Finding Your Path to Success: Job Search Inspiration

January 4, 2016

[trina dalziel/ikon images/getty]
[trina dalziel/ikon images/getty]

Go to college. Achieve a 3.5 GPA or higher. Work at professional internships. Get big agency experience. Stay with one employer for at least a few years.

While these are all great pieces of advice for grads looking to break into public relations, don’t feel the pressure to follow these tropes as law.

When I read Sheryl Sandberg’s book “Lean In” for the first time, one of her insights really stood out to me: “Careers are a jungle gym, not a ladder.” Jungle gyms don’t just allow for moving up or down, but also from side to side. That’s how my career has moved along as a new professional, and now into my mid-level career. A ladder is too binary. You’re either up, or you’re moving down. Careers have many different paths, and one isn’t right for every person. I’ve learned to forge my own path after taking many risks, opening myself up to new experiences and learning something from every opportunity.

Taking a risk

I had the misfortune of graduating right when the recession began. Jobs were scarce, even with my résumé chock-full of internship experience, extracurricular activities and a bachelor’s degree in journalism and mass communications with an emphasis on strategic communications. I followed the rules, did everything I was told to do in school and during summer breaks — yet, I still didn’t have a job.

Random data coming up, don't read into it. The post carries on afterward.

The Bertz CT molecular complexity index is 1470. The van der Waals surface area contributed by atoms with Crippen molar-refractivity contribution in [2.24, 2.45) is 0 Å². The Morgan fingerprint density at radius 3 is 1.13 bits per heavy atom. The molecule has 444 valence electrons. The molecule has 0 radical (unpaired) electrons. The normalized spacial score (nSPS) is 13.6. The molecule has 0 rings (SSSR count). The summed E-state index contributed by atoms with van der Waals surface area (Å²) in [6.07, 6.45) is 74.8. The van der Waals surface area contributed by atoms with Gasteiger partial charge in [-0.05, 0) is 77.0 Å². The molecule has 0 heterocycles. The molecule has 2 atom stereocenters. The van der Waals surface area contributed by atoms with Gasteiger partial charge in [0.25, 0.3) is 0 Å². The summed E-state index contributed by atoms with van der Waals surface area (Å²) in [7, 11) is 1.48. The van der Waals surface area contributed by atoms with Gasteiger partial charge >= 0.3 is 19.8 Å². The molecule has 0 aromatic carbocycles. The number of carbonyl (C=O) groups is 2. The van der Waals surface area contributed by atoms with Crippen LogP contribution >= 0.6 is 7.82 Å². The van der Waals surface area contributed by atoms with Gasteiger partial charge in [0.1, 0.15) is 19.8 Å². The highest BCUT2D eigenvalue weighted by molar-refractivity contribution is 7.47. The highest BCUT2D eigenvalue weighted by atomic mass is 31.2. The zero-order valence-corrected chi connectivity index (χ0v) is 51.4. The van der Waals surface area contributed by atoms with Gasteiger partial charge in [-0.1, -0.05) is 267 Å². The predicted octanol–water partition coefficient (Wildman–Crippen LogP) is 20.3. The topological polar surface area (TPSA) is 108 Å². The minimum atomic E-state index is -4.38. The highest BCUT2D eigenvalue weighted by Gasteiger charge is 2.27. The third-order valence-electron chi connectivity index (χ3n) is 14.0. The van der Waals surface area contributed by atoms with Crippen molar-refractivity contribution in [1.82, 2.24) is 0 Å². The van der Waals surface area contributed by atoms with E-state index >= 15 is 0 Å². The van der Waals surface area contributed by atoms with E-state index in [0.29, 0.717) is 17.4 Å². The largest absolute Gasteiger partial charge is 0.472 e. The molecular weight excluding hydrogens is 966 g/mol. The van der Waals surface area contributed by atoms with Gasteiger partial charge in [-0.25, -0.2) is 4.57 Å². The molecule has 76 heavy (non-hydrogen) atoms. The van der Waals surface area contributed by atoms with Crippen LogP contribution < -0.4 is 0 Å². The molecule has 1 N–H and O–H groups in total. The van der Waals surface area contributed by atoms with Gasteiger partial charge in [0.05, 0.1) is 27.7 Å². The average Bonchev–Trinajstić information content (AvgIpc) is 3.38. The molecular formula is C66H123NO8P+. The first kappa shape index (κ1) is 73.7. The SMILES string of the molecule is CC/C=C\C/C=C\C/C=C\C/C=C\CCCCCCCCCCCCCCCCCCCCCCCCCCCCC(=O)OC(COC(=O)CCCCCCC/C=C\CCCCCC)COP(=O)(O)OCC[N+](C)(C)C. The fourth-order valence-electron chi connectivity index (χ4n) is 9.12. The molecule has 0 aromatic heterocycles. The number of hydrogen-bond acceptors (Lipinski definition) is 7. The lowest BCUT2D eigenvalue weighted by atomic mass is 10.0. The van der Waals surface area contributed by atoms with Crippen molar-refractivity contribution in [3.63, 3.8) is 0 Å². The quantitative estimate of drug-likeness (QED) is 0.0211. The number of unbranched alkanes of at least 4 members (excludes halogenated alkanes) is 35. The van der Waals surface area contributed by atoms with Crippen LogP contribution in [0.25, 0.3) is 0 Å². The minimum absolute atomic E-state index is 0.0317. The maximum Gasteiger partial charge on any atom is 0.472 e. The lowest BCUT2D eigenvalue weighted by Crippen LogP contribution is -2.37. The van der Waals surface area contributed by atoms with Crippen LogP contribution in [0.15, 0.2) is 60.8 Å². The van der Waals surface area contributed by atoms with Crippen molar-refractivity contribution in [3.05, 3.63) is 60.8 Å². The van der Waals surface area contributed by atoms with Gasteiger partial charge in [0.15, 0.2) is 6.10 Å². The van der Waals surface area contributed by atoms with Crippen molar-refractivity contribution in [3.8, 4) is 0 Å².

After quite a few months of job searching and interviewing, I finally found myself at a small business, working as a one-woman marketing department. I was green, but they were willing to take a chance on me. Was I doing public relations? Not at all. I was managing a vigorous conference calendar, creating a cohesive brand image for the company, and writing all the content for sales sheets, newsletters and the website.

I wanted to learn more about media relations and public relations and, through PRSA connections, I received an offer from an agency. Going from a marketing manager to an account executive at a boutique firm (with a significant pay cut) wasn’t exactly climbing the corporate ladder. However, I thought that the experience I would gain would be invaluable.

Despite the hesitations of my family and others, I took the leap and switched over to agency life. Once I moved to an agency, I never saw myself as a “lifer” — I saw it as an experience to learn as much as I could before moving to an in-house position, and I did learn all the basics that I still carry with me today. Building media lists, how to write a pitch, tracking and reporting, writing bylined articles — you name it and I did it. I was ready to move in-house, right?

That’s not exactly what happened. The B2B focus at the agency, which had never been a particular interest for me, led me to a newly found passion for technology. When an opportunity to work in the technology practice of a big agency came my way, I knew I had to take it. However, it was in San Francisco — across the country from my hometown of Chicago (and where I was currently living). Again, I was taking a risk, moving from the Midwest to the West Coast — and taking another agency job — but I saw it as a way to work with some of the biggest brands in technology and home in on a specialty.